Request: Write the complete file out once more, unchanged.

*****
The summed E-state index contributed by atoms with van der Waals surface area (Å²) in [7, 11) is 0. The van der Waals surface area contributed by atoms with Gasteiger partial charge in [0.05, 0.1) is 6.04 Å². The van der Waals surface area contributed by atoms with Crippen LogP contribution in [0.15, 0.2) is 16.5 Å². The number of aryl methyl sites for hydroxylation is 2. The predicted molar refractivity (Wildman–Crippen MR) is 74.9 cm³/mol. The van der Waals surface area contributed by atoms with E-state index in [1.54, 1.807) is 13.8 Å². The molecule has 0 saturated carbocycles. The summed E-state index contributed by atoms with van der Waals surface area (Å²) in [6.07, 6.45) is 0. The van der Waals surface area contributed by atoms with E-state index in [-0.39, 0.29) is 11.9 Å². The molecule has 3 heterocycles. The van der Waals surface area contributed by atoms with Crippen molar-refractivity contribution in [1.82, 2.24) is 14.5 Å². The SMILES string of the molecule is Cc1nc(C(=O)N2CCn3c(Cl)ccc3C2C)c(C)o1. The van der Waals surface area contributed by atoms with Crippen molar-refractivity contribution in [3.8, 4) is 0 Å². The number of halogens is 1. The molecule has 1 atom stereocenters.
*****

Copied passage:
The summed E-state index contributed by atoms with van der Waals surface area (Å²) in [7, 11) is 0. The van der Waals surface area contributed by atoms with Gasteiger partial charge in [0.05, 0.1) is 6.04 Å². The van der Waals surface area contributed by atoms with Crippen LogP contribution in [0.15, 0.2) is 16.5 Å². The number of aryl methyl sites for hydroxylation is 2. The predicted molar refractivity (Wildman–Crippen MR) is 74.9 cm³/mol. The van der Waals surface area contributed by atoms with E-state index in [1.54, 1.807) is 13.8 Å². The molecule has 0 saturated carbocycles. The summed E-state index contributed by atoms with van der Waals surface area (Å²) in [6.07, 6.45) is 0. The van der Waals surface area contributed by atoms with E-state index in [-0.39, 0.29) is 11.9 Å². The molecule has 3 heterocycles. The van der Waals surface area contributed by atoms with Crippen molar-refractivity contribution in [1.82, 2.24) is 14.5 Å². The SMILES string of the molecule is Cc1nc(C(=O)N2CCn3c(Cl)ccc3C2C)c(C)o1. The van der Waals surface area contributed by atoms with Crippen molar-refractivity contribution in [3.8, 4) is 0 Å². The number of halogens is 1. The molecule has 1 atom stereocenters.